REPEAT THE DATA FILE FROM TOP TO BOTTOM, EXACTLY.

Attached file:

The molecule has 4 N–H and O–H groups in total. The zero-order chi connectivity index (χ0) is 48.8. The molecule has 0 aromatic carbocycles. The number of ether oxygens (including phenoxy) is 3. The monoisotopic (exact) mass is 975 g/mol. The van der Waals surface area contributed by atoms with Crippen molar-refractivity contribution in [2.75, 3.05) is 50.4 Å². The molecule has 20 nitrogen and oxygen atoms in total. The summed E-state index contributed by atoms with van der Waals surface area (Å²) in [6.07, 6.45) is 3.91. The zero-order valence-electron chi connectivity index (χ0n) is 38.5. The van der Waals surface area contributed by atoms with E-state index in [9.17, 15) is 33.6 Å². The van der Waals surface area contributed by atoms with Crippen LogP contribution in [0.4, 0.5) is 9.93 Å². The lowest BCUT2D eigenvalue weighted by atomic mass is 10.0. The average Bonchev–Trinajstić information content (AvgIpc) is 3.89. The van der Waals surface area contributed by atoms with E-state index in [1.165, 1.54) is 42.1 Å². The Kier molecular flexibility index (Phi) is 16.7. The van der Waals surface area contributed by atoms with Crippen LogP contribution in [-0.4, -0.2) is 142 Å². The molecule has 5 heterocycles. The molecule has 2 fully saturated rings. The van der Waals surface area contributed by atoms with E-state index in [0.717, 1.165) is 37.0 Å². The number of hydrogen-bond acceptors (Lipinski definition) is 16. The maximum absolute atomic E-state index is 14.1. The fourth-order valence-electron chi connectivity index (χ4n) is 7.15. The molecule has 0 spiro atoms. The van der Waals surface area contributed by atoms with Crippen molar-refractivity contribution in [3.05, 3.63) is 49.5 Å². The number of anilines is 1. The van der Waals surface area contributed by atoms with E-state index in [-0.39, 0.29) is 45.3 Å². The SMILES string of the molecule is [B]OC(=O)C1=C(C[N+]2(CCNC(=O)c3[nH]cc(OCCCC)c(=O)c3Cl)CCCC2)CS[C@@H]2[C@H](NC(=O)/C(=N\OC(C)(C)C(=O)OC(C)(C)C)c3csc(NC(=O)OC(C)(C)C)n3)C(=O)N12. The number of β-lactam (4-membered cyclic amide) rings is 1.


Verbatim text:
The molecule has 4 N–H and O–H groups in total. The zero-order chi connectivity index (χ0) is 48.8. The molecule has 0 aromatic carbocycles. The number of ether oxygens (including phenoxy) is 3. The monoisotopic (exact) mass is 975 g/mol. The van der Waals surface area contributed by atoms with Crippen molar-refractivity contribution in [2.75, 3.05) is 50.4 Å². The molecule has 20 nitrogen and oxygen atoms in total. The summed E-state index contributed by atoms with van der Waals surface area (Å²) in [6.07, 6.45) is 3.91. The zero-order valence-electron chi connectivity index (χ0n) is 38.5. The van der Waals surface area contributed by atoms with E-state index in [9.17, 15) is 33.6 Å². The van der Waals surface area contributed by atoms with Crippen LogP contribution in [0.4, 0.5) is 9.93 Å². The lowest BCUT2D eigenvalue weighted by atomic mass is 10.0. The average Bonchev–Trinajstić information content (AvgIpc) is 3.89. The van der Waals surface area contributed by atoms with E-state index in [1.165, 1.54) is 42.1 Å². The Kier molecular flexibility index (Phi) is 16.7. The van der Waals surface area contributed by atoms with Crippen LogP contribution in [-0.4, -0.2) is 142 Å². The molecule has 5 heterocycles. The molecule has 2 fully saturated rings. The van der Waals surface area contributed by atoms with E-state index in [0.717, 1.165) is 37.0 Å². The number of hydrogen-bond acceptors (Lipinski definition) is 16. The maximum absolute atomic E-state index is 14.1. The fourth-order valence-electron chi connectivity index (χ4n) is 7.15. The molecule has 0 spiro atoms. The van der Waals surface area contributed by atoms with Crippen molar-refractivity contribution in [3.05, 3.63) is 49.5 Å². The number of anilines is 1. The van der Waals surface area contributed by atoms with E-state index in [-0.39, 0.29) is 45.3 Å². The SMILES string of the molecule is [B]OC(=O)C1=C(C[N+]2(CCNC(=O)c3[nH]cc(OCCCC)c(=O)c3Cl)CCCC2)CS[C@@H]2[C@H](NC(=O)/C(=N\OC(C)(C)C(=O)OC(C)(C)C)c3csc(NC(=O)OC(C)(C)C)n3)C(=O)N12. The number of β-lactam (4-membered cyclic amide) rings is 1.